Daniel Mannes - Avondale Partners

Alright, and then lastly on FUEL CHEM, just focusing a little more on Q4 and I know obviously there’s some noise quarter to quarter but again year over year, you had two more cold fire units than last year on plus some portion of whatever you brought online in the fourth quarter and revenues were down year over year. Some of this is outage related I mean that seems to happen every quarter but are you seeing any different in sort of flow rates on a consistent of trend basis? Is there whether due to coal switching or anything else or efficiency in the amount you inject. Is there any sort of shift that we should be looking at in terms of chemical demand?

John Norris

Yeah Dan year over year you know we’re up. It was just the quarter over quarter and that was just some minor variations in operations there. But year over year we’re up like 14%. You only had 2 new units in there. So year over year we were up and you saw the results in there but not quarter over quarter. You’ll see the full results of these, of all these new units running in ’08.

Daniel Mannes - Avondale Partners

So you’re saying there’s no real fundamental change in usage per unit even with coal switching or other efficiencies?

John Norris

Well in a individual unit bend, there will always be, if somebody brings in some really slaggy coal our usage goes up, somebody brings in coal that’s not nearly so slaggy the usage on that unit while they’re using it they might cut back on the flow rate because they just don’t need it. And we’re working on that. We’re actually working on an automatic control using infrared cameras, really neat way that will, you can go on automatic and it will actually watch for slag and increase or decrease so we’re looking to fine tune those kind of flows. It’s not that there’s just one number out there that a unit once you turn it on it’s just set. They vary all over the place all the time on every unit. And those kind of operational variations is what I was talking about earlier, you can’t really get down in the weeds and worry about whether it’s 100,000 up or 200,000 down or what. What you’re looking for is the over all trend and I think you’ll see overall trend move up to that $9 to $10 million quarter range and as win more, we’ll get more.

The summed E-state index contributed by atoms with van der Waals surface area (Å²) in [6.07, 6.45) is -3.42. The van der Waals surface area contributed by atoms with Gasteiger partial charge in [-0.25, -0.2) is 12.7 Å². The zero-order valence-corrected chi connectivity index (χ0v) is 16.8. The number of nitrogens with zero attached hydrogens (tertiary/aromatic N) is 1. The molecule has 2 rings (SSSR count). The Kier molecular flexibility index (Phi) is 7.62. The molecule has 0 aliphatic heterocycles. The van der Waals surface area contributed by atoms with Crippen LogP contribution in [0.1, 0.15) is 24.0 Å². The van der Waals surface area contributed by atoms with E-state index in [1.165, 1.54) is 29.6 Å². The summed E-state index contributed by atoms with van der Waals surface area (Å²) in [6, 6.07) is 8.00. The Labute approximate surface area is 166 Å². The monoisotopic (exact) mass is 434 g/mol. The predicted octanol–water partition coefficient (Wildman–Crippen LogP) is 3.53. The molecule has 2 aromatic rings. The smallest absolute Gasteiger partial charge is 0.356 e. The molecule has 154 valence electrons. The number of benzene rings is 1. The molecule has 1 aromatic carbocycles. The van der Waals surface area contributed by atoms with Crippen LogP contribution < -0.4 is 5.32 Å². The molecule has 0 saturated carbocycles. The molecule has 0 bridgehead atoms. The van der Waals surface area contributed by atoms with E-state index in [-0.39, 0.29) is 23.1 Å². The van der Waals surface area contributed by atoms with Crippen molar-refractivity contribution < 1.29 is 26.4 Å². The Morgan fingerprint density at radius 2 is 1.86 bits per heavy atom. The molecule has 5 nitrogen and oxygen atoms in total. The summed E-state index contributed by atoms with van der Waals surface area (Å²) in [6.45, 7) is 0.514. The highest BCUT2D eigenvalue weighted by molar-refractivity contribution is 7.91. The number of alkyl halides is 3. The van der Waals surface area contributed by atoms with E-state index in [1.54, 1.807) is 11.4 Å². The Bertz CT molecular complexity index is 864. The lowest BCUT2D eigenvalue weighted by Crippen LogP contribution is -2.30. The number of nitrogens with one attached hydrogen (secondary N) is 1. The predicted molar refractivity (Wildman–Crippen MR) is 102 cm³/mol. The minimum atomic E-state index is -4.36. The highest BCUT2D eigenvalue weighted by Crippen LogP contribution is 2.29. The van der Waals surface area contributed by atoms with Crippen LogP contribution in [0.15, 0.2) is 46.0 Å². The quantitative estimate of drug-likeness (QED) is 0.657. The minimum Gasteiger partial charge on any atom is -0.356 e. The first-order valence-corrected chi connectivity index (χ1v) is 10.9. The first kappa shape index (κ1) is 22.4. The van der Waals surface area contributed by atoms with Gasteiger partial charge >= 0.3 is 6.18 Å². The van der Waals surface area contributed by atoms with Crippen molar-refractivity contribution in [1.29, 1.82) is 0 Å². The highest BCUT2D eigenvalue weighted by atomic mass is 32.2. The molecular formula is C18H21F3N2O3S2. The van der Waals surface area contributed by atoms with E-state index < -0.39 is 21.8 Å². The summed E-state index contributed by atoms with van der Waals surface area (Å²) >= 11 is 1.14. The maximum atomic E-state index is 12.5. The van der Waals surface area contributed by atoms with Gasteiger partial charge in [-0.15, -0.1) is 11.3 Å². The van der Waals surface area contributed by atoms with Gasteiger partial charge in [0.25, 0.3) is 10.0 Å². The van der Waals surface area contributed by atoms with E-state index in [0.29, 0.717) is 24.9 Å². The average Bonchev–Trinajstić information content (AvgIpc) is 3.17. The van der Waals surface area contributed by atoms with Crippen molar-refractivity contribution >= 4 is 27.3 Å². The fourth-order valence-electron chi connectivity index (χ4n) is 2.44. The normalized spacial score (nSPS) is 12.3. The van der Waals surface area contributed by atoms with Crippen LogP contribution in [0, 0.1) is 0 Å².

Daniel Mannes - Avondale Partners

Well thank you.

John Norris

Okie doke Dan.

Operator

(Operator instructions). Your next question is a follow-up question from the line of Michael Carboy from Signal Hill, please proceed.

Michael Carboy - Signal Hill Group

John I’d like to just sort of follow on this last question here on FUEL CHEM’s speed rate. We’ve talked in the past before about mag ox being a way also help mitigate sulfur emissions, that’s pretty relevant in China as it is here in the US. Are you now seeing any real increase in the speed rates here in the US?

John Norris